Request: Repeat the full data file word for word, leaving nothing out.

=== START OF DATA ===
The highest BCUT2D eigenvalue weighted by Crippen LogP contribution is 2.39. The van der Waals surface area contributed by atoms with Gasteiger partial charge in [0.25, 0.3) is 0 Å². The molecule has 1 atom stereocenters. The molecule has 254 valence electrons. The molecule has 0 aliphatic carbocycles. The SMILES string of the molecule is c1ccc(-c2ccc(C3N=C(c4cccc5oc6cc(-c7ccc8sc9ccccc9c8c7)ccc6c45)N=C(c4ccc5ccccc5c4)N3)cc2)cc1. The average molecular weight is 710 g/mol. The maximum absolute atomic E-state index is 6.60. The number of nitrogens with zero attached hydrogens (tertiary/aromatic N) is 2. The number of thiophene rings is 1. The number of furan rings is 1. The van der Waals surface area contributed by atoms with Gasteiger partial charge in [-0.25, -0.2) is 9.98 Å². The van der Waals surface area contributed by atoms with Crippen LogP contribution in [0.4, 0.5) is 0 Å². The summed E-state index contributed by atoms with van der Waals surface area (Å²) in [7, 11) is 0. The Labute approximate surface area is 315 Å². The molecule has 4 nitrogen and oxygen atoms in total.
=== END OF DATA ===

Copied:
The highest BCUT2D eigenvalue weighted by Crippen LogP contribution is 2.39. The van der Waals surface area contributed by atoms with Gasteiger partial charge in [0.25, 0.3) is 0 Å². The molecule has 1 atom stereocenters. The molecule has 254 valence electrons. The molecule has 0 aliphatic carbocycles. The SMILES string of the molecule is c1ccc(-c2ccc(C3N=C(c4cccc5oc6cc(-c7ccc8sc9ccccc9c8c7)ccc6c45)N=C(c4ccc5ccccc5c4)N3)cc2)cc1. The average molecular weight is 710 g/mol. The maximum absolute atomic E-state index is 6.60. The number of nitrogens with zero attached hydrogens (tertiary/aromatic N) is 2. The number of thiophene rings is 1. The number of furan rings is 1. The van der Waals surface area contributed by atoms with Gasteiger partial charge in [-0.25, -0.2) is 9.98 Å². The van der Waals surface area contributed by atoms with Crippen LogP contribution in [0.4, 0.5) is 0 Å². The summed E-state index contributed by atoms with van der Waals surface area (Å²) in [7, 11) is 0. The Labute approximate surface area is 315 Å². The molecule has 4 nitrogen and oxygen atoms in total.